Despatch: “Areas of potential conflict include concerns that a failure for a broad adoption of similar carbon reduction schemes will put European industry at a competitive disadvantage and the possible French advocacy of a European imposed carbon tax on imported goods. Despite extensive U.S.-French collaboration in developing next generation climate-friendly technologies, the French also criticize what they see as U.S. over-reliance on yet-to-be-developed technologies (carbon capture and storage, second generation bio-fuels, and advanced nuclear) to address emissions. France is skeptical that China and India and other major emerging economies will take steps to reduce emissions unless the U.S. moves first. This is an opportunity to convince Sarkozy that we take this issue seriously and have a concrete plan to make real progress.”
President Bush’s trip to Paris
Key point: Bush Administration convinced of its leadership on climate change via investment in technology
Dispatch: “Ninety percent of the French public considers climate change as one of the gravest issues facing mankind and many still cannot understand why the U.S. failed to accept the Kyoto Protocol. When Sarkozy was elected President, he challenged the U.S. to assume a leadership role. Over the past year, the French have begun to appreciate our active engagement on this issue… his does not mean that the French share all U.S. positions in the Major Economies Meeting (on Energy Security and Climate Change). For example, they thought our medium-term greenhouse gas emissions reduction target (capping emissions at 2025 levels) much too modest…. [must] sensitize Sarkozy and the GOF further to the seriousness and breadth of U.S. efforts.”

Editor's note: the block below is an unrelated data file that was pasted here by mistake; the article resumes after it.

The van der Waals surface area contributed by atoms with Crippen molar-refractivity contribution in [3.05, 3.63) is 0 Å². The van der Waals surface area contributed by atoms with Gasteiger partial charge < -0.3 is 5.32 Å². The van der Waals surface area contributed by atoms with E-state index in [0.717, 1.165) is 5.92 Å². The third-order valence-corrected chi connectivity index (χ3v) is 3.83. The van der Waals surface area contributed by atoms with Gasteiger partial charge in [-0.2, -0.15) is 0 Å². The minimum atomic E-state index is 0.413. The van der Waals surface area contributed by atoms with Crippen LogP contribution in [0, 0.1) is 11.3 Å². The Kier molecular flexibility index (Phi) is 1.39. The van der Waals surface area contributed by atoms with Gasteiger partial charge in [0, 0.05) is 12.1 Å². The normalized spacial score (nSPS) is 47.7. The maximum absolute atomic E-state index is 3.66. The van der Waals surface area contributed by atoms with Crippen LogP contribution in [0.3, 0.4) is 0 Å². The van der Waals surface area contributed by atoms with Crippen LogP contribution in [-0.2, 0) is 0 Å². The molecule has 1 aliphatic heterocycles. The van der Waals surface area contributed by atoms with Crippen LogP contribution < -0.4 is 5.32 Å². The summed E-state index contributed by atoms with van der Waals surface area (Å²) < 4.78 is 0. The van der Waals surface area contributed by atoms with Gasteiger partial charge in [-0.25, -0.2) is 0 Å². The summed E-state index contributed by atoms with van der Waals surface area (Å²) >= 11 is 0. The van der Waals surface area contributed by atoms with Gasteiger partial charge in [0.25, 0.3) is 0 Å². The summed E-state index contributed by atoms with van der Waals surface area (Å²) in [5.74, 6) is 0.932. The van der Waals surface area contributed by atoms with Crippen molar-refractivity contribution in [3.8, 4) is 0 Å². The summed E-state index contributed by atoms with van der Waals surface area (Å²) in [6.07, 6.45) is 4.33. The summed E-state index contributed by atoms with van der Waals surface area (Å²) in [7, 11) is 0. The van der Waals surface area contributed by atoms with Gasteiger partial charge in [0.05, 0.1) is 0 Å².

Beijing-Based G-5 Chiefs Of Mission On Various Issues
Key points: In the lead up to Copenhagen, China would not agree to targets on emissions but was willing to be constructive and would come to Copenhagen with a package of action items related to nuclear power, renewable energy and
reforestation. Wood said his impression was that China could be induced to do more on climate change.
Welcome To Berlin (For National Security Adviser Stephen Hadley)
Key points: US/German differences over approaches to climate change.
Dispatch: “Chancellor Merkel and the rest of Germany’s political leadership remain serious about pursuing aggressive international measures to meet the challenges of global warming. Merkel has made climate change a priority of her Chancellorship and enjoys the overwhelming domestic support on this. Merkel’s support for mandatory, targeted global limits on greenhouse gas (GHG) emissions and an international cap-and-trade regime reflects a deep-seated belief that only drastic, concerted efforts on the part of the international community can slow — and ultimately reverse — the human contribution to global warming…While the Germans have been willing to consider alternative solutions, such as new technologies for clean coal and renewables, fundamental differences in our approaches to the issue of climate change remain, and could lead to more public disagreement in the future.”